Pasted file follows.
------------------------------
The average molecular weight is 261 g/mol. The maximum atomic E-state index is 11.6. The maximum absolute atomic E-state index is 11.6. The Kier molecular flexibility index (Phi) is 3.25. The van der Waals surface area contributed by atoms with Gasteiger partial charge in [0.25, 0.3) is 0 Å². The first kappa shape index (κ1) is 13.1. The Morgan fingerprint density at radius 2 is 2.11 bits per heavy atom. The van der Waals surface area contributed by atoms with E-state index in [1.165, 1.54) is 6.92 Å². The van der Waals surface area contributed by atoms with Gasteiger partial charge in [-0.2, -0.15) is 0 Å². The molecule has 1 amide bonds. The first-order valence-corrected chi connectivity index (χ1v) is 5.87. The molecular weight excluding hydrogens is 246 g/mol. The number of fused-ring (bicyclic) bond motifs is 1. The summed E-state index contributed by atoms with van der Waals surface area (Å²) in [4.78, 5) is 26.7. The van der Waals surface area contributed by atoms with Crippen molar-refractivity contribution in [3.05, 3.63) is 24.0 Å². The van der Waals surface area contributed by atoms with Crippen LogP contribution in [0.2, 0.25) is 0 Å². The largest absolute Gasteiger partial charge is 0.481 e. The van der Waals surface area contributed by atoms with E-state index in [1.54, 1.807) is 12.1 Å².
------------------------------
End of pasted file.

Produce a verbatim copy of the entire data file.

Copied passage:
The average molecular weight is 261 g/mol. The maximum atomic E-state index is 11.6. The maximum absolute atomic E-state index is 11.6. The Kier molecular flexibility index (Phi) is 3.25. The van der Waals surface area contributed by atoms with Gasteiger partial charge in [0.25, 0.3) is 0 Å². The first kappa shape index (κ1) is 13.1. The Morgan fingerprint density at radius 2 is 2.11 bits per heavy atom. The van der Waals surface area contributed by atoms with E-state index in [1.165, 1.54) is 6.92 Å². The van der Waals surface area contributed by atoms with Gasteiger partial charge in [-0.2, -0.15) is 0 Å². The molecule has 1 amide bonds. The first-order valence-corrected chi connectivity index (χ1v) is 5.87. The molecular weight excluding hydrogens is 246 g/mol. The number of fused-ring (bicyclic) bond motifs is 1. The summed E-state index contributed by atoms with van der Waals surface area (Å²) in [4.78, 5) is 26.7. The van der Waals surface area contributed by atoms with Crippen molar-refractivity contribution in [3.05, 3.63) is 24.0 Å². The van der Waals surface area contributed by atoms with Crippen LogP contribution in [0.2, 0.25) is 0 Å². The largest absolute Gasteiger partial charge is 0.481 e. The van der Waals surface area contributed by atoms with E-state index in [1.54, 1.807) is 12.1 Å².